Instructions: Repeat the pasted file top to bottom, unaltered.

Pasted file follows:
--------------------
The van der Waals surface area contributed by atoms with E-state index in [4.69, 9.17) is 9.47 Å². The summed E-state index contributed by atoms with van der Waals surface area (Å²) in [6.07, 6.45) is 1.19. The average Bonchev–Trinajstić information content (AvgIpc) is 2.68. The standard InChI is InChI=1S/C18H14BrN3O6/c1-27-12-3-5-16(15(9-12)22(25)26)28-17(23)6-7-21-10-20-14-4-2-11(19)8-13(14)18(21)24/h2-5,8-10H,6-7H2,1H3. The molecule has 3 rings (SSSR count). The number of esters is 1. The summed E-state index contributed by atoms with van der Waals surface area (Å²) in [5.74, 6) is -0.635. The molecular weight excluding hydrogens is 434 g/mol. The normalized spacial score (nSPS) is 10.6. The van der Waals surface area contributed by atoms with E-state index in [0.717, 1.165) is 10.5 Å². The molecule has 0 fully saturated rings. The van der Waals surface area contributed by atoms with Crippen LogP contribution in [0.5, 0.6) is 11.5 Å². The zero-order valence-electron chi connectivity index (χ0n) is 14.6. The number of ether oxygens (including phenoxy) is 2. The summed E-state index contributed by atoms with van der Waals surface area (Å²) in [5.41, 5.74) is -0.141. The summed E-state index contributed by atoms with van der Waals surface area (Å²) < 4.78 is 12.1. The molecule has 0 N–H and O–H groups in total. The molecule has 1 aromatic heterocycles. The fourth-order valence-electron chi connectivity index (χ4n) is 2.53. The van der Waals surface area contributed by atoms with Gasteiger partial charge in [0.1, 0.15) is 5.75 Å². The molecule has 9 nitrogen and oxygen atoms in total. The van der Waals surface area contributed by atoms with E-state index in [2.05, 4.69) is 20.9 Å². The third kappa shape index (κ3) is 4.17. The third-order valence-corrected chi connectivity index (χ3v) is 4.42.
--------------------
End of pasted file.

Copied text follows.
The van der Waals surface area contributed by atoms with E-state index in [4.69, 9.17) is 9.47 Å². The summed E-state index contributed by atoms with van der Waals surface area (Å²) in [6.07, 6.45) is 1.19. The average Bonchev–Trinajstić information content (AvgIpc) is 2.68. The standard InChI is InChI=1S/C18H14BrN3O6/c1-27-12-3-5-16(15(9-12)22(25)26)28-17(23)6-7-21-10-20-14-4-2-11(19)8-13(14)18(21)24/h2-5,8-10H,6-7H2,1H3. The molecule has 3 rings (SSSR count). The number of esters is 1. The summed E-state index contributed by atoms with van der Waals surface area (Å²) in [5.74, 6) is -0.635. The molecular weight excluding hydrogens is 434 g/mol. The normalized spacial score (nSPS) is 10.6. The van der Waals surface area contributed by atoms with E-state index in [0.717, 1.165) is 10.5 Å². The molecule has 0 fully saturated rings. The van der Waals surface area contributed by atoms with Crippen LogP contribution in [0.5, 0.6) is 11.5 Å². The zero-order valence-electron chi connectivity index (χ0n) is 14.6. The number of ether oxygens (including phenoxy) is 2. The summed E-state index contributed by atoms with van der Waals surface area (Å²) in [5.41, 5.74) is -0.141. The summed E-state index contributed by atoms with van der Waals surface area (Å²) < 4.78 is 12.1. The molecule has 0 N–H and O–H groups in total. The molecule has 1 aromatic heterocycles. The fourth-order valence-electron chi connectivity index (χ4n) is 2.53. The van der Waals surface area contributed by atoms with Gasteiger partial charge in [0.1, 0.15) is 5.75 Å². The molecule has 9 nitrogen and oxygen atoms in total. The van der Waals surface area contributed by atoms with E-state index in [2.05, 4.69) is 20.9 Å². The third kappa shape index (κ3) is 4.17. The third-order valence-corrected chi connectivity index (χ3v) is 4.42.